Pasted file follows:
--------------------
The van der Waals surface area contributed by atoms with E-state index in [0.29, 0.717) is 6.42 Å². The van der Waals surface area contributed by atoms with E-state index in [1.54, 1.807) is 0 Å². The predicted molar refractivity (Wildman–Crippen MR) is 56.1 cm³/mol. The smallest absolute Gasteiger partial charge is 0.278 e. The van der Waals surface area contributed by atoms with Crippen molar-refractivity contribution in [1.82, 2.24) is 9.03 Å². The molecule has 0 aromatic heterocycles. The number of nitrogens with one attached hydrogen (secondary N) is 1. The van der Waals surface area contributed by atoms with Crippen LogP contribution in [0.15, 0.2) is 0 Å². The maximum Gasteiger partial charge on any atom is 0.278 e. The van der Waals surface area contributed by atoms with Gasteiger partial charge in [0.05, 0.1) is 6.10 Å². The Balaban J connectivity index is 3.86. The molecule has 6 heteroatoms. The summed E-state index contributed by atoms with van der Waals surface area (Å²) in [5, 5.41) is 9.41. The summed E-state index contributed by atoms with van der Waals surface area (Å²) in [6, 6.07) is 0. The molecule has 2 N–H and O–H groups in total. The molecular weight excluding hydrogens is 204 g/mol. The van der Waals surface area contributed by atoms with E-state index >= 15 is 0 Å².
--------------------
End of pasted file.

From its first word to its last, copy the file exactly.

The van der Waals surface area contributed by atoms with E-state index in [0.29, 0.717) is 6.42 Å². The van der Waals surface area contributed by atoms with E-state index in [1.54, 1.807) is 0 Å². The predicted molar refractivity (Wildman–Crippen MR) is 56.1 cm³/mol. The smallest absolute Gasteiger partial charge is 0.278 e. The van der Waals surface area contributed by atoms with Crippen molar-refractivity contribution in [1.82, 2.24) is 9.03 Å². The molecule has 0 aromatic heterocycles. The number of nitrogens with one attached hydrogen (secondary N) is 1. The van der Waals surface area contributed by atoms with Crippen LogP contribution in [0.15, 0.2) is 0 Å². The maximum Gasteiger partial charge on any atom is 0.278 e. The van der Waals surface area contributed by atoms with Gasteiger partial charge in [0.05, 0.1) is 6.10 Å². The Balaban J connectivity index is 3.86. The molecule has 6 heteroatoms. The summed E-state index contributed by atoms with van der Waals surface area (Å²) in [5, 5.41) is 9.41. The summed E-state index contributed by atoms with van der Waals surface area (Å²) in [6, 6.07) is 0. The molecule has 2 N–H and O–H groups in total. The molecular weight excluding hydrogens is 204 g/mol. The van der Waals surface area contributed by atoms with E-state index >= 15 is 0 Å².